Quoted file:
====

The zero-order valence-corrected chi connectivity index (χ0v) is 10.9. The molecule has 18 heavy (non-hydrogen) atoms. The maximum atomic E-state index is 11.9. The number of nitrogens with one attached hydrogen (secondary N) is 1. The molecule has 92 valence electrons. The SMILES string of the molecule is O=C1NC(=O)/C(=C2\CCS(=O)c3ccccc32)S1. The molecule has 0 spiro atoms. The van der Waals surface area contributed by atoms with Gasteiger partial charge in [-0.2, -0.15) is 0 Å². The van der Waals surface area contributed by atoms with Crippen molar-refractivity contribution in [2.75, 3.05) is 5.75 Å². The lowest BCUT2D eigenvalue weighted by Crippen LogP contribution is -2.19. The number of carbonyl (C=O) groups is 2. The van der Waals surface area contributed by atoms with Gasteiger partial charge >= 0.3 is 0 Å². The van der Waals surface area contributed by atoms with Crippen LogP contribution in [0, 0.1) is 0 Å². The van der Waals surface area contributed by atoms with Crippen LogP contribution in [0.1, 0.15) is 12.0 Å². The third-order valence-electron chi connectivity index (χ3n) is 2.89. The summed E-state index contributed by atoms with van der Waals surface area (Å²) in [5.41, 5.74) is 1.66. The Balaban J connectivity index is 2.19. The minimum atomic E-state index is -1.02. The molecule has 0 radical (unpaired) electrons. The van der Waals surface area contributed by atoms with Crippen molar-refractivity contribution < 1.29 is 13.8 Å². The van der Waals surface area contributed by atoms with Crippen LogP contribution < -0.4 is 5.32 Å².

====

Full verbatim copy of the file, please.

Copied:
The zero-order valence-corrected chi connectivity index (χ0v) is 10.9. The molecule has 18 heavy (non-hydrogen) atoms. The maximum atomic E-state index is 11.9. The number of nitrogens with one attached hydrogen (secondary N) is 1. The molecule has 92 valence electrons. The SMILES string of the molecule is O=C1NC(=O)/C(=C2\CCS(=O)c3ccccc32)S1. The molecule has 0 spiro atoms. The van der Waals surface area contributed by atoms with Gasteiger partial charge in [-0.2, -0.15) is 0 Å². The van der Waals surface area contributed by atoms with Crippen molar-refractivity contribution in [2.75, 3.05) is 5.75 Å². The lowest BCUT2D eigenvalue weighted by Crippen LogP contribution is -2.19. The number of carbonyl (C=O) groups is 2. The van der Waals surface area contributed by atoms with Gasteiger partial charge >= 0.3 is 0 Å². The van der Waals surface area contributed by atoms with Crippen LogP contribution in [0, 0.1) is 0 Å². The van der Waals surface area contributed by atoms with Crippen LogP contribution in [0.1, 0.15) is 12.0 Å². The third-order valence-electron chi connectivity index (χ3n) is 2.89. The summed E-state index contributed by atoms with van der Waals surface area (Å²) in [5.41, 5.74) is 1.66. The Balaban J connectivity index is 2.19. The minimum atomic E-state index is -1.02. The molecule has 0 radical (unpaired) electrons. The van der Waals surface area contributed by atoms with Crippen molar-refractivity contribution < 1.29 is 13.8 Å². The van der Waals surface area contributed by atoms with Crippen LogP contribution < -0.4 is 5.32 Å².